Lincoln: A Biography Of A Writer, Fred Kaplan, Harper Publishing, 406pp., annotated bibliography, notes, index, $27.95.
CWL thoroughly enjoys biographies of writers when the biography is written by an historian. Stephen Oates on William Faulkner! David Reynolds on Walt Whitman! William Manchester on H. L. Mencken! And now Fred Kaplan on Lincoln! Though a professor of English, Kaplan has written on Mark Twain, Gore Vidal, Charles Dickens, Henry James and Thomas Carlyle and has treated sources even-handedly, paid attention to the main currents of the writers' eras and has no allegiance to a particular theoretical, psychological or social school of criticism.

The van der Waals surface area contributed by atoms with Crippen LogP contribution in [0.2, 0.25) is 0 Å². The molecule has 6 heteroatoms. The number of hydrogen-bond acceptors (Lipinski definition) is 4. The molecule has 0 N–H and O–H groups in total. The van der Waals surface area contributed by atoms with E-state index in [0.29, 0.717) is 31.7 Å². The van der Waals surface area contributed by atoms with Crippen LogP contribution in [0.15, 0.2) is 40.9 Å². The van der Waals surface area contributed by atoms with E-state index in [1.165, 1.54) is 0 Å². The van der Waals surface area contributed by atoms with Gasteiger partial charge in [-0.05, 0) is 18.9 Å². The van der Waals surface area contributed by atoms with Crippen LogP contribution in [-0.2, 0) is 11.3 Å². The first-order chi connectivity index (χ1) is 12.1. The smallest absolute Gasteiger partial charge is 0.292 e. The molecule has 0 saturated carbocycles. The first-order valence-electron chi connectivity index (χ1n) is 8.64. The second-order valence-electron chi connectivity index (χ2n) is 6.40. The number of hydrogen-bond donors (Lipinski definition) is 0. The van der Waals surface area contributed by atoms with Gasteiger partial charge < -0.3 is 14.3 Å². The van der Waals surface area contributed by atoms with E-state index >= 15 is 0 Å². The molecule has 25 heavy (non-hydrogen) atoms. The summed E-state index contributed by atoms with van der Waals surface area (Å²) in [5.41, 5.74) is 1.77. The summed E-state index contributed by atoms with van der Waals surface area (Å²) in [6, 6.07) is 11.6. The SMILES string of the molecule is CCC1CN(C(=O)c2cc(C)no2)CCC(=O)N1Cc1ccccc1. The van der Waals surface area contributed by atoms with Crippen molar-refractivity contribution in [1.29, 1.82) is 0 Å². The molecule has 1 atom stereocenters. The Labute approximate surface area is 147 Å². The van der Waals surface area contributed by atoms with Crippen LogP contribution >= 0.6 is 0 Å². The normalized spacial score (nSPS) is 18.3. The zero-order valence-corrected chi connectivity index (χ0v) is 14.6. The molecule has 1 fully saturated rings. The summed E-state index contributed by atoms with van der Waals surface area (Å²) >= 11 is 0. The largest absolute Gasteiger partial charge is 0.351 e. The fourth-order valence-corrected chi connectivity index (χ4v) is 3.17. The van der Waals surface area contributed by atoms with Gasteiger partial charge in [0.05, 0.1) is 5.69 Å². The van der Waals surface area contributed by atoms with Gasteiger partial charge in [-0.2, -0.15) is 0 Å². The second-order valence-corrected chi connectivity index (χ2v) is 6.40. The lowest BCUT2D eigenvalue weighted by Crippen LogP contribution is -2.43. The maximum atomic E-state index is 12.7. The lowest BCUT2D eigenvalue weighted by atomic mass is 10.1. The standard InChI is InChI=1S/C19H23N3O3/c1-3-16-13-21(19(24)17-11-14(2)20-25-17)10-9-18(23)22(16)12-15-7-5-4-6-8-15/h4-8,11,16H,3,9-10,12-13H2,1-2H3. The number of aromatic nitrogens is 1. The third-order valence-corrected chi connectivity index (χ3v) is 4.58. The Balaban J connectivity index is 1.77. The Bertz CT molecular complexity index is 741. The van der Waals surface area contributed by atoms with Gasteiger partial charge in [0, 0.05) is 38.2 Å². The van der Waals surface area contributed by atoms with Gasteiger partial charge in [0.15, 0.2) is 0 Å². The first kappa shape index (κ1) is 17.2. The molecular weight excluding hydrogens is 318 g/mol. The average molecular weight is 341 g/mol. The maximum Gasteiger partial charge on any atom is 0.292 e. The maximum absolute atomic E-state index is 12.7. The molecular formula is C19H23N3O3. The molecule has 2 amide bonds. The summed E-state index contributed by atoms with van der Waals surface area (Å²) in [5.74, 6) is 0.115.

What were the elements that shaped Lincoln's imaginative and mental disciplines? How did Lincoln develop his literary style? Lincoln's childhood contained a search for all the books he could lay his hands on. The King James Bible, Shakespeare, Bunyan, Burns, and Byron were among the classics he read as well as a fair sample of popular sentimental and political literature of the times.
Recently much has been made of Obama's study and use of Lincoln's life and works. In both Obama's autobiographies and in the Time magazine interview of 2003, he treats Lincoln was an icon, model, and teacher. From the photograph to the left, it appears that Obama's next excursion into his Lincoln studies will be Fred Kaplan's Lincoln: The Biography of a Writer. CWL is starting on his copy of the biography, which arrived on December 25th.
Top Image Source: Very Well Said
Bottom Image Source: Daylife, Photo Segment from a larger AP Photo by Charles Dharapak. Caption: President-elect Barack Obama, carrying the book "Lincoln: The Biography of a Writer" by Fred Kaplan, leaves the home of friend Penny Pritzker after having dinner in Chicago, Saturday, Nov. 22, 2008.